Protect Your Most Valuable Asset – The California Uniform Trade Secrets Act
Does your business have trade secrets? Of course it does! Trade secrets in California means any “information, including a formula, pattern, compilation, program, device, method, technique or process” that has actual or potential value that is not known to the public who could obtain economic value from its “disclosure or use” which is the subject of efforts to keep it secret. California Civil Code Section 3426.1(d). It can be a customer list, business plan, spreadsheet, board minutes or bid specifications, which, if disclosed to an unintended recipient, has actual or potential value to the recipient. Often, the most probable source of that information is someone from within your own organization and not necessarily from any intentional act.
California protects those trade secrets by prohibiting its misappropriation by two specific types of conduct: (a) improper acquisition of the information and (2) the disclosure or use of the information. “Improper means” of acquiring trade secrets “includes theft, bribery, misrepresentation, breach or inducement of a breach of duty to maintain secrecy, or espionage through electronic or other means.” California Civil Code Section 3426.1(a). The second type of conduct involves disclosure or use of the information. To recover for the misappropriation of trade secrets, the business claiming a misappropriation by a former employee need not show that the employee physically took the information constituting the trade secret, only that the employee used the information taken. There are limits the courts are willing to apply to the misappropriation, however, and the former employer must have some evidence of the use or disclosure of trade secrets before bringing suit.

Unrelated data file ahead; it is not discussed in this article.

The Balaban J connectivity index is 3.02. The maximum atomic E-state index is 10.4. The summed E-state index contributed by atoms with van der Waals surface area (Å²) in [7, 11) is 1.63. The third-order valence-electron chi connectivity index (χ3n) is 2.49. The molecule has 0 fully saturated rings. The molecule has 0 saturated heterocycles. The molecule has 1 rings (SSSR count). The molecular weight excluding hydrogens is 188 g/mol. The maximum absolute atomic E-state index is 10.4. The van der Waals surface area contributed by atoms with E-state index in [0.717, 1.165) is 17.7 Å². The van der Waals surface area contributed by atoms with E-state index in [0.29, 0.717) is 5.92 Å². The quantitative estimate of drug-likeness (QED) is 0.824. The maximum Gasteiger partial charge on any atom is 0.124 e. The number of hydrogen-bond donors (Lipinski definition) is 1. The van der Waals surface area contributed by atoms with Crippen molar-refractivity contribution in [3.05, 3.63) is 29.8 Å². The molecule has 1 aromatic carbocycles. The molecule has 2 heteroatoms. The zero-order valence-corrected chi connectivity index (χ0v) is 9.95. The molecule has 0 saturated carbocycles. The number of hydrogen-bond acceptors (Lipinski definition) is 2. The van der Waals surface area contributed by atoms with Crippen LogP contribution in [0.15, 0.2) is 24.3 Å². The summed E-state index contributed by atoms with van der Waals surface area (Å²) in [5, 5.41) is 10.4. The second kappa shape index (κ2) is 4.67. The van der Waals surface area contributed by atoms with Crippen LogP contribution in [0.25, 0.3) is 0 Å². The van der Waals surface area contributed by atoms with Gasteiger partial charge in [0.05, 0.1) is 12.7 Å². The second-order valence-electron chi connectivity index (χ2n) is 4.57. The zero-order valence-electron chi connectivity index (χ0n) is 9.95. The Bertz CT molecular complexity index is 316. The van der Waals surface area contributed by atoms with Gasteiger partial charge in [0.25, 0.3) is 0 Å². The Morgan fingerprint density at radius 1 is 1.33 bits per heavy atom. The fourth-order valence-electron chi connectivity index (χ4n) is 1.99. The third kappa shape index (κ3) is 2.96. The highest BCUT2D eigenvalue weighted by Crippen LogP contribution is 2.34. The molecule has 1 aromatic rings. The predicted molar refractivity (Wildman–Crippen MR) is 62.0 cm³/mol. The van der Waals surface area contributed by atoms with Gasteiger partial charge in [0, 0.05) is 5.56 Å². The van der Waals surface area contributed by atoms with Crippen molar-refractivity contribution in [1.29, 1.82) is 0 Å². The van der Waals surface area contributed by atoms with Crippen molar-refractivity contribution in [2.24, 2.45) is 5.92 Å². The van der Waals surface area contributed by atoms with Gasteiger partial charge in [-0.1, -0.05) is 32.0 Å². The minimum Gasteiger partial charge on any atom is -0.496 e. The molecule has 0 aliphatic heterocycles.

The penalties for misappropriating trade secrets in California include (i) injunctive relief, i.e., prohibiting the further disclosure of the trade secrets (California Civil Code 3426.2); (ii) damages consisting of actual economic loss, a “reasonable royalty for no longer than the period of time the use could have been prohibited” and, “if willful and malicious misappropriation exists, . . . exemplary damages” not exceeding twice any actual damages or royalties (California Civil Code Section 3426.3; and (iii) potentially, attorney’s fees.
Employers should take reasonable steps to keep all of their information protected from disclosure by following these simple rules:
- Ensure that polices are in place to regulate the use of electronic media, such as thumb drives, CDs, the internet and e-mail systems, and make sure those policies are consistently applied throughout the organization
- Use employment and confidentiality agreements which prohibit employees from disclosing or using your trade secret
- Define what you consider to be trade secrets for your employees and remind them frequently of their obligation not to disclose that information